Now, let us see how information-centric architecture unlocks value from hidden data to enable business-as-a-service capabilities in digital ecosystems.

Step 1: Integrate data across the organization

First, organizations must integrate data whether it resides in commercial-off-the-shelf (COTS) products, custom applications or microservices. In our earlier blog, we had proposed a layered information architecture approach (see figure below). Here, information architecture is not tied to either application or platform architectures that prioritize technical architecture. Instead, it lays the foundation for composable architecture by leveraging a hub model.



Information Centric EA: Layered Information Architecture


Step 3: Use fit-for-purpose data hub models to gain business-specific insights


Our previous blog also illustrated how information-centric architecture can be used in COTS as well as custom-built applications. Here is how the data integration hub architecture works in both cases (see figure below). The data hubs provide representations of data that are optimized for the specific needs of the business. For example, key-based data is leveraged for key-based entity relationships, graph-based data is used to analyze complex interdependencies, time-series-based data is used for sequential analysis, search-based data can be used for complex queries, and so on. Thus, information-centric enterprise architecture reduces the decision-to-value curve because data is grouped contextually and data hubs provide the relevant data attributes in a form that optimizes value creation.



Step 4: Apply AI and BI on insights to achieve decision-as-a-service


Data integration hubs and contextual data grouping allow enterprises to design business intelligence (BI) capabilities and machine learning systems that merge programmed intelligence and AI. Further, BI capabilities can extend the base data with specific data requirements needed for analytics. They are exposed through BI services or decision-as-a-service executed for a consumer-specific data context. The key aspect of this design is that business-intelligent capabilities and services can be created, modified or removed without impacting the core and contextual data assets.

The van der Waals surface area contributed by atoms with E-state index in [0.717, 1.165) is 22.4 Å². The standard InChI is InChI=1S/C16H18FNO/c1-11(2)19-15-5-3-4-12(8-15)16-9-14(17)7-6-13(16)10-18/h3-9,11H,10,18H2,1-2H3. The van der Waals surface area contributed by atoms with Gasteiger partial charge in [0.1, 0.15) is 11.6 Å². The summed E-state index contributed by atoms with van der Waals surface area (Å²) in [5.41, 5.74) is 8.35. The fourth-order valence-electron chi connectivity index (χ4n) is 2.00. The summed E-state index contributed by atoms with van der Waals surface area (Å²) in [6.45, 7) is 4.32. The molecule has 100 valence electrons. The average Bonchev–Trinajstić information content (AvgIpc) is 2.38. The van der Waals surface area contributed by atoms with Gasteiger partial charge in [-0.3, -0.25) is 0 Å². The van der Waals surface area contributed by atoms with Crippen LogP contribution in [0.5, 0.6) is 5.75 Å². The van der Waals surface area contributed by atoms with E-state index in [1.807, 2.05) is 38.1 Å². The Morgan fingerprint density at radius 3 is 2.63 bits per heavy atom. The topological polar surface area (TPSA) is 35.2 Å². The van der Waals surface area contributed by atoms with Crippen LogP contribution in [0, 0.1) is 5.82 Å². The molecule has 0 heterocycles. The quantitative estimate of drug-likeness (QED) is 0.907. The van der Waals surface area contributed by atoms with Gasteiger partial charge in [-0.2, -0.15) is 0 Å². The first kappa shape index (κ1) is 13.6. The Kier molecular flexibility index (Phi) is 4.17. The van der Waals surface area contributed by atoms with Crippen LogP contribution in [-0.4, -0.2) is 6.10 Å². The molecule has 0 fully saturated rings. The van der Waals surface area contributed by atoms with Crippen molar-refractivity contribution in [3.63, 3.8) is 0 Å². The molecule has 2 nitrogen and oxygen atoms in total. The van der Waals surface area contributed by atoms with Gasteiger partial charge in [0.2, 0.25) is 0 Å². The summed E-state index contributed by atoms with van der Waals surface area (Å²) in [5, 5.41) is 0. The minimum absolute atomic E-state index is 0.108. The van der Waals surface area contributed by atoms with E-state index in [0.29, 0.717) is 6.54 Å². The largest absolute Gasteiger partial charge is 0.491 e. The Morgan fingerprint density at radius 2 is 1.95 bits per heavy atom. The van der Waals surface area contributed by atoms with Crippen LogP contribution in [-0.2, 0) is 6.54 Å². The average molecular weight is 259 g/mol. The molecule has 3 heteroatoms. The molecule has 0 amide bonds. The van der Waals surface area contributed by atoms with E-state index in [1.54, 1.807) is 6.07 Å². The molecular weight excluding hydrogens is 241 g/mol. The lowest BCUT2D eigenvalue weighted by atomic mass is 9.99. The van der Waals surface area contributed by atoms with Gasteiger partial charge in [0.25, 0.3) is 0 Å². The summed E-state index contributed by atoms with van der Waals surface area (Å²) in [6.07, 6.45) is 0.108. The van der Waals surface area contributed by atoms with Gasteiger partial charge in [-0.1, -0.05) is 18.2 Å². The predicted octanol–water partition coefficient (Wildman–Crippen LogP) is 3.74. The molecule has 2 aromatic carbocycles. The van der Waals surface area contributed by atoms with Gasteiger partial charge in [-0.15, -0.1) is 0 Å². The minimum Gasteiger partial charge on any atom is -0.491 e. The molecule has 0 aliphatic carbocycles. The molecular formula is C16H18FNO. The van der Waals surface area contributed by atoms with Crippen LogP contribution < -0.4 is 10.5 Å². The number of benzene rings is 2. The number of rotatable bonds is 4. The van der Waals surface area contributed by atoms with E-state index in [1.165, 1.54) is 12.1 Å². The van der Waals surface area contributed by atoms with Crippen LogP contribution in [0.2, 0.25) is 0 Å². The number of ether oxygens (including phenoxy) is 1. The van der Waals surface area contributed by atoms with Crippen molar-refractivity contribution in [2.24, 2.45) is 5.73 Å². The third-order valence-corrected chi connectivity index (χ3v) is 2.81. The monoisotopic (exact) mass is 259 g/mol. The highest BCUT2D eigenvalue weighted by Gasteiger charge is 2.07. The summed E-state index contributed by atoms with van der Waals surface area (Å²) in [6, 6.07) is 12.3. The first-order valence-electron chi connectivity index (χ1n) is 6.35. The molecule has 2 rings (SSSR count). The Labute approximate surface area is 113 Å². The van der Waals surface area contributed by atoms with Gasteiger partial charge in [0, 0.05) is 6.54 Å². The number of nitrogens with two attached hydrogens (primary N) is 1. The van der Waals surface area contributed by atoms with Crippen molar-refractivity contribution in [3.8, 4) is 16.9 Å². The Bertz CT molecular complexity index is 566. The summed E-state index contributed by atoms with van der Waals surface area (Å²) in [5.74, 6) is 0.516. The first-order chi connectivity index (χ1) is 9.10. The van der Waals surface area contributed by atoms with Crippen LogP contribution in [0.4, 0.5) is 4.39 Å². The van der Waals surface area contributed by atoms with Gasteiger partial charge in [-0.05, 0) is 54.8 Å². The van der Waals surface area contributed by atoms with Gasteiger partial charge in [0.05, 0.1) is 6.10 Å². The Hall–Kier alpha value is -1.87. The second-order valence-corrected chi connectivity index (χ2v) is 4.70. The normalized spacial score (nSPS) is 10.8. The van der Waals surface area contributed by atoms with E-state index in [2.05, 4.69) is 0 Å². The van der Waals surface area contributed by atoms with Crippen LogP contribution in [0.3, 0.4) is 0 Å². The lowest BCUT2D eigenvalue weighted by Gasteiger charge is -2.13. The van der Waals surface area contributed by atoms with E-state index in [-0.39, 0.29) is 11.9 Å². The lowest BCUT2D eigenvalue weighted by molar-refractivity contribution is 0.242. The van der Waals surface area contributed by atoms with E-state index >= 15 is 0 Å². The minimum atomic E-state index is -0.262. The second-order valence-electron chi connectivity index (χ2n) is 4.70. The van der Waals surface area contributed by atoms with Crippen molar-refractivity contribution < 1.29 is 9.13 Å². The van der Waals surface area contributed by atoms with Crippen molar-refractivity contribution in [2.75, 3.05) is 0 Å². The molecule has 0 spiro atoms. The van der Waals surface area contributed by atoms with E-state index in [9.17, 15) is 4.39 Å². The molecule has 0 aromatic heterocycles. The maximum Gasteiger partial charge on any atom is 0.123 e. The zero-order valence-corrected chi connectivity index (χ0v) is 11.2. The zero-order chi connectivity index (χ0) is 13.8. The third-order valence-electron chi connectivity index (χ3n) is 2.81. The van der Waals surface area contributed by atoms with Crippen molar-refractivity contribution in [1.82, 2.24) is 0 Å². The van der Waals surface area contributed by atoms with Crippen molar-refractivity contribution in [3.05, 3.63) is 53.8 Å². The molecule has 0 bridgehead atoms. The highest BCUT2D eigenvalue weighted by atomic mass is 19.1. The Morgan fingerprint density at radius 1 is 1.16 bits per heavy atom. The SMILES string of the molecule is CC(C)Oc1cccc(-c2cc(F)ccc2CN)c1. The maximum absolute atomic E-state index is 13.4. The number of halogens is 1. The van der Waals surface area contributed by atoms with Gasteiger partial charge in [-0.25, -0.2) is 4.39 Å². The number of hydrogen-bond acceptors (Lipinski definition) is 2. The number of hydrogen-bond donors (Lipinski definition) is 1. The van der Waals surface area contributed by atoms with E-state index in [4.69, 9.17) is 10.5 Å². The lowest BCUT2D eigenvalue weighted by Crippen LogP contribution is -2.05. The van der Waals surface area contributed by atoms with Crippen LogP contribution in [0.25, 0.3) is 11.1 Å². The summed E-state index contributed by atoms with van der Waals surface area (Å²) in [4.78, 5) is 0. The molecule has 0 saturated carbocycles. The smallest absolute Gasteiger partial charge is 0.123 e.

The end result?

  • Transitioning from traditional data warehouses to a fit-for-purpose model of multiple data hubs helps organizations leverage traditional BI capabilities and next-generation AI and machine learning
  • Prioritizing layered information-centric enterprise architecture makes data and decision-making organizational and architectural priorities


Simply put, adopting a strategic model instead of a retrofit model enables AI, faster access to enterprise insights and real-time decision-making. In an era where data is king, these are the key capabilities that enterprises need to become service-enabled.


Keep watching this space for enterprise-level case studies and best-practices of information-centric design in microservices, AI and data science.


In case you missed the previous blogs in this series, here are the links:

Part 1

Part 2